By Thursday, the Tweet had been shared nearly 17,000 times.
“The catalog undid the power of the storekeeper, and by extension the landlord,” Hyman continued. “Black families could buy without asking permission. Without waiting. Without being watched. With national (cheap) prices!”
But the story of Sears is far more Southern than that, and stranger, too. It begins with Tom Watson, one of the most disreputable figures in Georgia political history. Until 2013, his statue graced the entrance to the state Capitol. It has since been given an out-of-the-way spot in a garden across the street.
Watson was an author and journalist – a polemicist, really – who at the turn of the 20th century pressed successfully for the disenfranchisement of African-Americans in Georgia. He is credited with rhetoric that helped spark the Atlanta race riot of 1906, which left a dozen black citizens dead, and the 1915 lynching of Leo Frank.
None of those accomplishments are carved into the pedestal beneath his statue. But years before he turned bigot, Watson was an agrarian populist who built a following among black and white farmers alike.
In 1892, he was elected to a single term in the U.S. House, and in those brief, two years accomplished one lasting thing that merited a notation on his pedestal: “Author of rural free delivery.”
RFD was the mind-bending, revolutionary notion that the U.S. post office should come to you, rather than require you to make daily or weekly trips to the far-away post office. Congressional approval was won in 1893. Sears, Roebuck and Co., started the next year. Its 322-page illustrated catalog was every bit as disruptive as Amazon.com is today.
Tom Watson would have been appalled by what he had wrought.
Credit: Library of Congress
Credit: Library of Congress
Rural free delivery and the Sears catalog gave white farmers a direct commercial connection to the outside world. It gave black Southerners that, too, and something more — anonymity in a society where access to the good things in life had heretofore been distributed according to skin color.
"This gives African-Americans in the South some degree of autonomy, some degree of secrecy," said Sears historian Jerry Hancock, in a 2016 interview on "Stuff You Missed in History Class," an Atlanta-based podcast. "Now they can buy the same thing everybody else can buy, and all they have to do is order it through this catalog. They don't have to deal with racist merchants in town."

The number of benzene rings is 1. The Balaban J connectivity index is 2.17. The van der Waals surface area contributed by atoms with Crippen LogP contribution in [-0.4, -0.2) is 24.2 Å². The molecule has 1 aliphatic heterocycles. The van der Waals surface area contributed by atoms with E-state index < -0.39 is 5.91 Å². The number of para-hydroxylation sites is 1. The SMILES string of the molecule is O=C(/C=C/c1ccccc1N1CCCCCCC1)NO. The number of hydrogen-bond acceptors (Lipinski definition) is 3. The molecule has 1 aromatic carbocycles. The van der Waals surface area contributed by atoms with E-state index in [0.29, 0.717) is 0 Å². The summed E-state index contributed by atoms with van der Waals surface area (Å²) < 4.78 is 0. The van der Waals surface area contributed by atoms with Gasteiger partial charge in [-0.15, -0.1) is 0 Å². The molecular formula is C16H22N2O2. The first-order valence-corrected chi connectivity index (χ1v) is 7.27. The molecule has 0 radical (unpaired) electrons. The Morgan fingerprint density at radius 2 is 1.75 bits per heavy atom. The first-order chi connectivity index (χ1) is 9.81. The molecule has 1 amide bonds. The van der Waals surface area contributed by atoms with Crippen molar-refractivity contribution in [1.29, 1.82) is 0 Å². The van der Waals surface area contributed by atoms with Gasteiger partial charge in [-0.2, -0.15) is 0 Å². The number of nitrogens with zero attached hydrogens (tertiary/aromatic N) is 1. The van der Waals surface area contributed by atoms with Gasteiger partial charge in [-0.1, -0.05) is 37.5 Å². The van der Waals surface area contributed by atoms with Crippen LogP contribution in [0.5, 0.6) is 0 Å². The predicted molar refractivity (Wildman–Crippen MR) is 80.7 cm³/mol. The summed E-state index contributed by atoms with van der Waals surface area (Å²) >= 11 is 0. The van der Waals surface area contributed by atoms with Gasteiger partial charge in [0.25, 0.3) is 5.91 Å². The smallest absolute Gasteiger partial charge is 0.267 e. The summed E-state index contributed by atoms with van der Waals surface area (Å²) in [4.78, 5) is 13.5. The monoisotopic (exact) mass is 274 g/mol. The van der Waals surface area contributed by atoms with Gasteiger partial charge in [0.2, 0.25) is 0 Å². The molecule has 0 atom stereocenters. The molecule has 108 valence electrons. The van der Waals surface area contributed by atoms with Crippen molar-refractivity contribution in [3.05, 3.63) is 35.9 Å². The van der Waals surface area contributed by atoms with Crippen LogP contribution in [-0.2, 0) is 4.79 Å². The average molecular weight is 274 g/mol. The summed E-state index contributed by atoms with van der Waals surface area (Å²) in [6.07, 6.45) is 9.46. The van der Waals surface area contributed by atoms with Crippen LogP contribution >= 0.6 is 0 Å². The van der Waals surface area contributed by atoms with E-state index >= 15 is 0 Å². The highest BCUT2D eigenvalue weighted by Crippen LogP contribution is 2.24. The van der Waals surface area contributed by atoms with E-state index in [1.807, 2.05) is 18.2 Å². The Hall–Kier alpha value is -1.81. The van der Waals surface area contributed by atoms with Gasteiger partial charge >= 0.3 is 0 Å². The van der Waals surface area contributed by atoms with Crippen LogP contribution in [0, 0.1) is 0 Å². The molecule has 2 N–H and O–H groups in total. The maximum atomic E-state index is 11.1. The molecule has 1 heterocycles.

Sears cultivated the connection. The plight of African-Americans in the South dominated the philanthropy of Julius Rosenwald, who succeeded Richard Sears as company president. By 1932, his foundation had built nearly 5,000 schools in the rural South to educate black children. U.S. Rep. John Lewis, D-Atlanta, was one graduate. The poet Maya Angelou was another.
“I genuinely believe that, even though it was very hard to track, I’m sure African-Americans in the Southeast were dedicated Sears customers through most of the 20th century because of the contributions of Julian Rosenwald,” Hancock said.
The Sears connection was not without controversy. Bonfires of its catalogs were organized. According to Louis Hyman, the Cornell academic, white retailers in the South at one point spread a rumor that founder Richard Sears was black — in an attempt to prompt a boycott.
But it wasn’t just a rumor spread by the white side of the South.
“We used to say Roebuck was black, and that he had all the good ideas,” smiled Andrew Young, the former Atlanta and U.N. ambassador. “It was the mythology of equality, that nothing happened that wasn’t black and white together.” (Both Sears and Alvah Roebuck, in fact, were white.)
As a boy, Young witnessed the power of direct mail. “My daddy had a dental trailer. He used to drive around Louisiana, fixing people’s teeth for free — under the Huey Long administration,” the former ambassador said. “Rural folk always had a Sears Roebuck catalog.”
The newest edition was kept in the house. The older one was consigned to the outhouse, for reading and other purposes.
“But everybody had a Sears catalog. We didn’t do a whole lot of shopping so much as dreaming,” Young said. “It created a vision of what was possible, that even when you were dirt poor, you could still dream.”
In 1956, fresh out of seminary and newly married, Young’s first job was as pastor of two congregations in Thomasville, on the Georgia border just north of Tallahassee, Fla.
He was engaged in the dangerous business of voter registration, and the Sears store in Albany, 60 miles away, was the nearest retail outlet where Young and his wife felt welcome. Young is 86 now, and his knees are a wreck, so he hasn’t been there lately – but he thinks the Kenmore refrigerator they bought in ’56 is down in his basement, still running.
He lamented the end of Sears’ 124-year run. “I used to criticize Sears for leaving its roots and going into the suburbs and building the tallest building in the world in Chicago,” Young said. “They forgot who they were and where they came from. And Amazon came in and took their place. Amazon is just Sears on steroids.”
And it may be doing similar service.
Before I visited Young at his office, I’d reached out to several local academics.
When I got back to my computer, an email was waiting for me, written by an African-American scholar who said he didn’t have much to add to the story of Sears and its catalog — but that he now shops on Amazon.com for much the same reason.
Amazon, he said, allows him to shop anonymously without being followed by store security, or being asked for photo ID when he presents a credit card – something white customers are rarely asked to do.
“Shopping while brown or black” was a thing then, and still is, he wrote.
So God bless rural free delivery. Though perhaps not the man who gave it to us.